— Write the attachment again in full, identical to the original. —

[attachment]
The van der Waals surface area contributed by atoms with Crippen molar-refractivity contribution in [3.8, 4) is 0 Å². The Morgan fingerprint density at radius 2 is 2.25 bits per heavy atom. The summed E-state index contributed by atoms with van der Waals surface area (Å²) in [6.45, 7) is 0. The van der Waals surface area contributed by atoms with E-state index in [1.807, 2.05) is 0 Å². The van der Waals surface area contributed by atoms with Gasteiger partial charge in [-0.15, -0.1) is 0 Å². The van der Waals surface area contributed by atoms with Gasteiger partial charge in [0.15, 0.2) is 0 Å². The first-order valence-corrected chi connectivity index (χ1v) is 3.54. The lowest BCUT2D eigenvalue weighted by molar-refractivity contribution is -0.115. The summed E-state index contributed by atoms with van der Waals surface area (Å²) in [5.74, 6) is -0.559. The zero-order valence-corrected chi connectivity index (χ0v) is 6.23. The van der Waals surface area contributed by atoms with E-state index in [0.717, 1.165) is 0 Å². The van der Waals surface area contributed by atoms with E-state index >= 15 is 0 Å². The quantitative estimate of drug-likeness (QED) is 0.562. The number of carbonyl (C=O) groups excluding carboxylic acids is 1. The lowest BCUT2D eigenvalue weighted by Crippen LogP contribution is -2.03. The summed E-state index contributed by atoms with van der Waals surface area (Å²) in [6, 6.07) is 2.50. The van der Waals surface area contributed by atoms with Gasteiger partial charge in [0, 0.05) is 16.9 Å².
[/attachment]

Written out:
The van der Waals surface area contributed by atoms with Crippen molar-refractivity contribution in [3.8, 4) is 0 Å². The Morgan fingerprint density at radius 2 is 2.25 bits per heavy atom. The summed E-state index contributed by atoms with van der Waals surface area (Å²) in [6.45, 7) is 0. The van der Waals surface area contributed by atoms with E-state index in [1.807, 2.05) is 0 Å². The van der Waals surface area contributed by atoms with Gasteiger partial charge in [-0.15, -0.1) is 0 Å². The van der Waals surface area contributed by atoms with Gasteiger partial charge in [0.15, 0.2) is 0 Å². The first-order valence-corrected chi connectivity index (χ1v) is 3.54. The lowest BCUT2D eigenvalue weighted by molar-refractivity contribution is -0.115. The summed E-state index contributed by atoms with van der Waals surface area (Å²) in [5.74, 6) is -0.559. The zero-order valence-corrected chi connectivity index (χ0v) is 6.23. The van der Waals surface area contributed by atoms with E-state index in [0.717, 1.165) is 0 Å². The van der Waals surface area contributed by atoms with E-state index >= 15 is 0 Å². The quantitative estimate of drug-likeness (QED) is 0.562. The number of carbonyl (C=O) groups excluding carboxylic acids is 1. The lowest BCUT2D eigenvalue weighted by Crippen LogP contribution is -2.03. The summed E-state index contributed by atoms with van der Waals surface area (Å²) in [6, 6.07) is 2.50. The van der Waals surface area contributed by atoms with Gasteiger partial charge in [0, 0.05) is 16.9 Å².